Leonard L. Davis (Davis Level & Tool Co.)

The ornate levels and measuring tools of L. L. Davis and the Davis Level & Tool Company of Springfield, MA, are among the most sought after examples of the florescence of American toolmakers in the second half of the 19th century.   There is no direct connection between the Davis family of the Davistown Plantation and Leonard Davis.

The following information is quoted from the DATM (1999, pg. 214).

The Leonard L. Davis Co., started in 1867, "...became the Davis Level & Tool Co. in 1875.  Leonard L. Davis was born 21 Feb. 1838 and died 13 Aug. 1907.  He had 17 March 1868 and 17 Sept. 1867 patents for inclinometer levels made by this company (but marked with his name only) and the successor.  He also had a 31 Aug. 1875 metal plane patent, and a 21 Nov. 1871 level patent; the planes were made, but it is not certain if the level was.  (NOTE: Different Davis levels are marked with 17 March 1867 and 17 March 1868 patent dates; documentary sources indicate that only the 1868 date is valid.)"

The Davis Level & Tool Co., (1875 - 1892) "...made inclinometer levels with 29 May 1877 (F.T. Ward & T. Bedworth), 17 Sept. 1867, 17 March 1868, and 22 Sept. 1868 patents; metal planes patented by Charles E. Torrance 2 Jan. 1872; a universal square patented by Joseph C. Marshall 2 Jan. 1877; braces with patent dates of 17 April 1883, 14 Oct. 1884, and 1886 (John Bulen); and a 4 Dec. 1866 R. Hathaway patent combination gauge (also made by J. Stevens & Co.).  Davis sold his patent rights to the M.W. Robinson Co. of NY."

This inclinometer level is the first tool produced by this noteworthy company to be added to the museum's collection.

The following information is from: Commerce, Manufactures & Resources of Springfield, Mass.: A Historical, Statistical & Descriptive Review. 1883. National Publishing Co. pg. 51.


There is probably no section of our country where machinists' and mechanics' tools are used, that the name of the Davis Level and Tool Company is not also familiar, and for that, matter hardly any part of the civilized globe. The extent of this company's operations, the character of their productions, their contributions to the industrial thrift of the city, and the notoriety their products have given Springfield as a first class manufacturing center, all combine to make it a concern whose benefits are incalculable, and whose wide-spread and far-reaching trade stamp it as the peer of any similar establishment in the the whole country.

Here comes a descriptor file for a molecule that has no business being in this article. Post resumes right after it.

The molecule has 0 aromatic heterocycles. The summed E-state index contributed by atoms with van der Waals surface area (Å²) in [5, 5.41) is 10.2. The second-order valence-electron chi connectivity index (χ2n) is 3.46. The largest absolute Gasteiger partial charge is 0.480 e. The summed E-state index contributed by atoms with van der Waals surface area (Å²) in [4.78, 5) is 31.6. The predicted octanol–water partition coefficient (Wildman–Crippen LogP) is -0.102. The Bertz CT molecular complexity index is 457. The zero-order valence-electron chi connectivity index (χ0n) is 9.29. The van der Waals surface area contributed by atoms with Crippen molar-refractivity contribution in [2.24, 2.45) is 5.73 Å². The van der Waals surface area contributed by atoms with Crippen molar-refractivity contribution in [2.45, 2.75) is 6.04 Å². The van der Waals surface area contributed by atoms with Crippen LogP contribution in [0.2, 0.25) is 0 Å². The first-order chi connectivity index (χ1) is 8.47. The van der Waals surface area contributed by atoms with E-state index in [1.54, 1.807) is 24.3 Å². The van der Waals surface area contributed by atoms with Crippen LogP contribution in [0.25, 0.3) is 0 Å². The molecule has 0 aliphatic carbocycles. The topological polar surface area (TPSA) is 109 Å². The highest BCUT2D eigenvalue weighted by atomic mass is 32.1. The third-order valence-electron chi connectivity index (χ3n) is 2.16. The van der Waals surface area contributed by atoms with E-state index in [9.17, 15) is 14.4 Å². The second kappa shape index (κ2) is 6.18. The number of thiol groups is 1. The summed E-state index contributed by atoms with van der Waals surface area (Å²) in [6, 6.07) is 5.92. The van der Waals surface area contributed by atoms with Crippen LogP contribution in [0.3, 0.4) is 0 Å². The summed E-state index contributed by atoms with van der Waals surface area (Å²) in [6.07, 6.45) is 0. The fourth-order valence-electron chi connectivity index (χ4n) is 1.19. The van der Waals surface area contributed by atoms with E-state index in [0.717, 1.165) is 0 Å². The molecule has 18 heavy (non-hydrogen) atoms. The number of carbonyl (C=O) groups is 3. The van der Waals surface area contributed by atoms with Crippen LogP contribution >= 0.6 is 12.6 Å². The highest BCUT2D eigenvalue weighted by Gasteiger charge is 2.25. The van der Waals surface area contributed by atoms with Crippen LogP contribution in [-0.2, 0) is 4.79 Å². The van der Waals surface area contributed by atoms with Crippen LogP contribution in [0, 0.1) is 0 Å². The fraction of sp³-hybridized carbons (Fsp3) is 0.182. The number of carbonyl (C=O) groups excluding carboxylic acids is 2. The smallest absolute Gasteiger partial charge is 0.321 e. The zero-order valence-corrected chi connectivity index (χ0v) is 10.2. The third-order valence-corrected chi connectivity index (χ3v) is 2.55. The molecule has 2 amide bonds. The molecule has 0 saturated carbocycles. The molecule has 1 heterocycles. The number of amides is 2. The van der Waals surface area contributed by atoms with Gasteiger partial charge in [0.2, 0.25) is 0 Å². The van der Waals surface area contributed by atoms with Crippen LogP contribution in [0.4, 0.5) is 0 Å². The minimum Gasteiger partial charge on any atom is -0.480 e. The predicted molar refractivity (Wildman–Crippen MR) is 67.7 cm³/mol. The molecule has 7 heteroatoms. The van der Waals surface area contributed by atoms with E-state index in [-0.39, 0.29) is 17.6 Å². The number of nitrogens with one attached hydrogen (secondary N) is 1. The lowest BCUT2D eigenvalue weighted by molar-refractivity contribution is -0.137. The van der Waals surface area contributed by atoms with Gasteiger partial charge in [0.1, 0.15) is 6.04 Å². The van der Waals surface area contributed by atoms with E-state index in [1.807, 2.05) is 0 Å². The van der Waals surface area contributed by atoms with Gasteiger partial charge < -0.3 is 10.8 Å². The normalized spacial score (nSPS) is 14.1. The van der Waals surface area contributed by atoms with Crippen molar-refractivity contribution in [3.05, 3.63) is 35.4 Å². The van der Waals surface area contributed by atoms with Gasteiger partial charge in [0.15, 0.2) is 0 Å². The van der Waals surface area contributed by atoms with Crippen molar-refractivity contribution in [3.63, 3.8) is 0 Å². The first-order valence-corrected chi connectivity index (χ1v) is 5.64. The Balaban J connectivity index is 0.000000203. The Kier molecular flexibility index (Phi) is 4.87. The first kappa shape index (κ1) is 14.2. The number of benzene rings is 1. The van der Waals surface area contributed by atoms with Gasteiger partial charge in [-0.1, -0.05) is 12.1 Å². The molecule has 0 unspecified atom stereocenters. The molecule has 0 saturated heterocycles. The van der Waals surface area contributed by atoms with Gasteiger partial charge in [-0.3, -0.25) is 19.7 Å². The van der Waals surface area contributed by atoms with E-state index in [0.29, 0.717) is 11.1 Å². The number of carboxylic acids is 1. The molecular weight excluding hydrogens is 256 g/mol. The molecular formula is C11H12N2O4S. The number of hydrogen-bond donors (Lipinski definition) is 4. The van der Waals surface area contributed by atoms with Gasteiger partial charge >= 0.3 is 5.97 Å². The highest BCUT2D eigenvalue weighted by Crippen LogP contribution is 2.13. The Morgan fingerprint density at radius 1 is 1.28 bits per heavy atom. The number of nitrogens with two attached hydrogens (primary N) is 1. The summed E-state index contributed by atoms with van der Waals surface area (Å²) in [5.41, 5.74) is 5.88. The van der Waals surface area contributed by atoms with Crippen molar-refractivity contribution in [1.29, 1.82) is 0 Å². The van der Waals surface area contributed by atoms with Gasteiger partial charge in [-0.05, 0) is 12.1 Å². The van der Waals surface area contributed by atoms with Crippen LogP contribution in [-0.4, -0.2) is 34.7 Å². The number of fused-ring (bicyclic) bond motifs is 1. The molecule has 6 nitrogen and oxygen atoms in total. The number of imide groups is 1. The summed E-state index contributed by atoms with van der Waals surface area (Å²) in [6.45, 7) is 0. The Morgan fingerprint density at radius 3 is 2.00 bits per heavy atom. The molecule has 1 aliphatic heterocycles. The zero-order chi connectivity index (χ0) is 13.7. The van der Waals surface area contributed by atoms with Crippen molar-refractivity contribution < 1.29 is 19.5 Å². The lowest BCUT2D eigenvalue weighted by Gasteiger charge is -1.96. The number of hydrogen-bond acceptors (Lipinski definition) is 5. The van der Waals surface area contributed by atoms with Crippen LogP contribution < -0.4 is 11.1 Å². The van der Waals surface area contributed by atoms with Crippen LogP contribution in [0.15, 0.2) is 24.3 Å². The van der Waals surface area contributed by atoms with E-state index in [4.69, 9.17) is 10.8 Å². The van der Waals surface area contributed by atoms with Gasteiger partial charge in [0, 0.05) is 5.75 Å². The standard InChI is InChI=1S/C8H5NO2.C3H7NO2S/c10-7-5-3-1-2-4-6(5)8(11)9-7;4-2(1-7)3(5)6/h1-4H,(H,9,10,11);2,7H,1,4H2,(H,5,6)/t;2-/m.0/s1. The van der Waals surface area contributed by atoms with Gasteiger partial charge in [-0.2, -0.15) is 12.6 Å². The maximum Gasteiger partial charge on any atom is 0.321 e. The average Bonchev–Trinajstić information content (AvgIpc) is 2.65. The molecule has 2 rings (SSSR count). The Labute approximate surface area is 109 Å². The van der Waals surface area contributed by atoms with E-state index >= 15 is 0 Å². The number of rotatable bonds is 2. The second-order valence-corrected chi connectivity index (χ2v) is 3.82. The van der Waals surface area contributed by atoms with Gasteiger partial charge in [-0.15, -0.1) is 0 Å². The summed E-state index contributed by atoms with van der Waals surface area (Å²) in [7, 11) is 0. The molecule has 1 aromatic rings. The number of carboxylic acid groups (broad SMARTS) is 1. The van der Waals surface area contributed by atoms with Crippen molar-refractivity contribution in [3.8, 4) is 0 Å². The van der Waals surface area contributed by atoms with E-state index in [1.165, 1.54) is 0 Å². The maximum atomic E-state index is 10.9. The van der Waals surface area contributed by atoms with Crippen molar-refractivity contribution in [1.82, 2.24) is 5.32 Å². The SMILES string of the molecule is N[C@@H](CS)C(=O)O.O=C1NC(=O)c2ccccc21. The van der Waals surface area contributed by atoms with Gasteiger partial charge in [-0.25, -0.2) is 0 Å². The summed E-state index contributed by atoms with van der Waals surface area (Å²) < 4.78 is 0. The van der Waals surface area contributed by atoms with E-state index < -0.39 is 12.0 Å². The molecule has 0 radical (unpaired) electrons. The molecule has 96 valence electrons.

This enterprise was originally established in 1867 at Chicopee Falls, by its present sole proprietor, Mr. L. L. Davis. Soon after its inception the present style was adopted, and in 1875 the works were, removed to this city.  It was not until some time after its establishment that the house was marked by any particular degree of prominence, when the company secured several valuable patents, both by purchase and upon inventions of the proprietor, the adoption of which and the manufacture of the products have given them a national reputation.

The manufacturing plant of the company is equipped with all the necessary tools and machinery, including much specially constructed for their uses, and employment is furnished in the works for about twenty-five skilled artisans.

The products of the house, the most of which, as before stated, are protected by letters patent, comprise a general line of hardware tools, machinists' and railway supplies, the extent of which, in their great variety, would require too much space for particular enumeration by us. As a simple matter of justice, however, we should mention their Power Planers, Planer Cutters, Gear Cutters and Davis's Patent Adjustable Inclinometers, Improved Iron Bench Planes, Saw Clamps, Lathe Dogs, Thread Gauges, Hack Saws, Machinists' Screw Drivers, Scratch Awls, Surface Gauges, Marshall's Patent Center Square and Depth Gauges, Calipers, and Dividers. They also manufacture Johnson's Patent Car Brake, which is acknowledged by experts to be the simplest, quickest and most powerful article of the kind ever invented.

These productions, which are known in every machine shop in the country, have maintained their excellence of construction during the whole period of their manufacture, and whether the company are crowded with orders, or to the contrary, the same carefulness of details and uniformity of production is observable in all their output.  To the combination of these essentials of successful manufacture, the valuable patents owned by them, and the marked ability of the management, the Davis Level and Tool Company owe their present high reputation and standing.

Concerning a gentleman so well known to the trade as Mr. Davis, and who has been an enterprising citizen of Springfield for over twenty years, we may not presume to make any further personal comments; but we consider it quite within our province to congratulate the city of Springfield on the fact that a concern which has contributed so large a share to the prestige of American manufactures, as has the Davis Level and Tool Company, is located within her limits.